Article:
Another Protest Shot Down
The picture above is an example of some of the posters that workers made quickly before their march on the Communist Party Headquarters in 1962. Workers once again were angered with the low wages they were receiving, especially since food prices were going through the roof at the same time. Many of the posters like the one above said “Meat, oil, and raises,” or “We need apartments.” It was also reported that someone wrote “Use Khrushchev for meat” on the side of a train.
The protest was made up of workers from the Novocherkassk Electric Locomotive Works. They, along with everyone else had been promised increased food availability and lower prices. They received the exact opposite as well as lower wages. As a result they left work and marched towards the Communist party headquarters. In true soviet fashion (it seems) they were met and dispersed with gunfire. Over 20 people were killed (some say 23, some 24) and many more were wounded. It was reported that the protestors broke windows and destroyed the fence, so officials charged 114 people and seven were even executed for their offenses. Of course the bodies of the people killed in the shooting were buried immediately and for the most part never spoke of. News of the event did leak, but an article wasn’t published in a newspaper until 1988.
The KGB was aware of the people’s dissatisfaction with the food price increases. In fact they spent a lot of time trying to discourage strikes and other protests in order to prevent incidents like the Novocherkassk massacre. However, I don’t believe they understood, or at least weren’t allowed to say they understood, how angry the people actually were. In a top secret KGB report they made comments like “slight increase in prices for meat, meat products and butter” and “The country has generally understood the decision correctly.” In the same report they report of the protest of the train workers, but there is no mention of the massacre. The Soviet Government did its best to cover up the deaths. It was said that two days later, life was back to normal and no one dared to speak of what happened, even though it was a sickening event.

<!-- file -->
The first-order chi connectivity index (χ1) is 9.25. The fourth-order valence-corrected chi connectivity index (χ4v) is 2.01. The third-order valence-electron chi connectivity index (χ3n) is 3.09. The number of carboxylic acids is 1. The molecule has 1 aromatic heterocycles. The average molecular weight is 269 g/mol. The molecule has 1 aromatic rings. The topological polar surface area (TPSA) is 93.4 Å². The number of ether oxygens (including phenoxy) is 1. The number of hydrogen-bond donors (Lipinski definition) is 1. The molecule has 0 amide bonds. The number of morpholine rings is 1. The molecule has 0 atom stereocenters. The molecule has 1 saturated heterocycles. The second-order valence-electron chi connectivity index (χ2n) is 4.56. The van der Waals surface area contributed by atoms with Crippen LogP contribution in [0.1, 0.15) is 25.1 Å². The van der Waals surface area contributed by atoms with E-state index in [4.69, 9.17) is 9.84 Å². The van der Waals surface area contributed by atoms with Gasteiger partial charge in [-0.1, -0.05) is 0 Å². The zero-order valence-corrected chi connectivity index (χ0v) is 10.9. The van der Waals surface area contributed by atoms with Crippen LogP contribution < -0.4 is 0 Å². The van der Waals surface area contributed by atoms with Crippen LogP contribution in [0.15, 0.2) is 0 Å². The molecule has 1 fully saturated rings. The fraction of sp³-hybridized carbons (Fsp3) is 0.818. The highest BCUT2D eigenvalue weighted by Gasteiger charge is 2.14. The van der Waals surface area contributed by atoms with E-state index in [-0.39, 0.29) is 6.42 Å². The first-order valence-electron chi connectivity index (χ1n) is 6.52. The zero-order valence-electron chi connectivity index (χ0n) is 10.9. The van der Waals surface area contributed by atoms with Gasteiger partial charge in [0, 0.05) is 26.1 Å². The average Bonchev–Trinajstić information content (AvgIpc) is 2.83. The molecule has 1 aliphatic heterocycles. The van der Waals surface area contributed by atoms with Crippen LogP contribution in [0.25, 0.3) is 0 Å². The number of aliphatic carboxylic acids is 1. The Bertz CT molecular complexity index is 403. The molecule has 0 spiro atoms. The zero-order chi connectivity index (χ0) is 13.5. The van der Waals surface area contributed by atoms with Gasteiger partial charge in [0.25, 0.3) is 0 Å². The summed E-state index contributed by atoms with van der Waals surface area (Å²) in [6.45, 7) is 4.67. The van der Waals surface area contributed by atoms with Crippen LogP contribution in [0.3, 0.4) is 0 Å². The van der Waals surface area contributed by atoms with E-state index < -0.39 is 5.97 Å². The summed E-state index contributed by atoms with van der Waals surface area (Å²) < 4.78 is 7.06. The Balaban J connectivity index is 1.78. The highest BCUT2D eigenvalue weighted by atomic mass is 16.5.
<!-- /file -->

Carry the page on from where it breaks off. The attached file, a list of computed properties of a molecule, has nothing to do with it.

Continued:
What strikes me as amazing is how how quick the government could respond. I did this topic in class, and I remember reading that while the massacre was going on, it was announced via radio that there was a ‘concert’ going on, in order to hide the fact that people were at that moment being gunned down.
Not only that, but I can’t imagine how the government made this event ‘disappear’ from the public just two days later.
Aside from the government cover up, what makes the Novocherkassk massacre so significant in the context of the post-Stalin era? Protesting poor living conditions must mean something different than protesting for political freedoms, right? Why would workers demand “meat, oil and higher wages” in 1962 but not in 1952?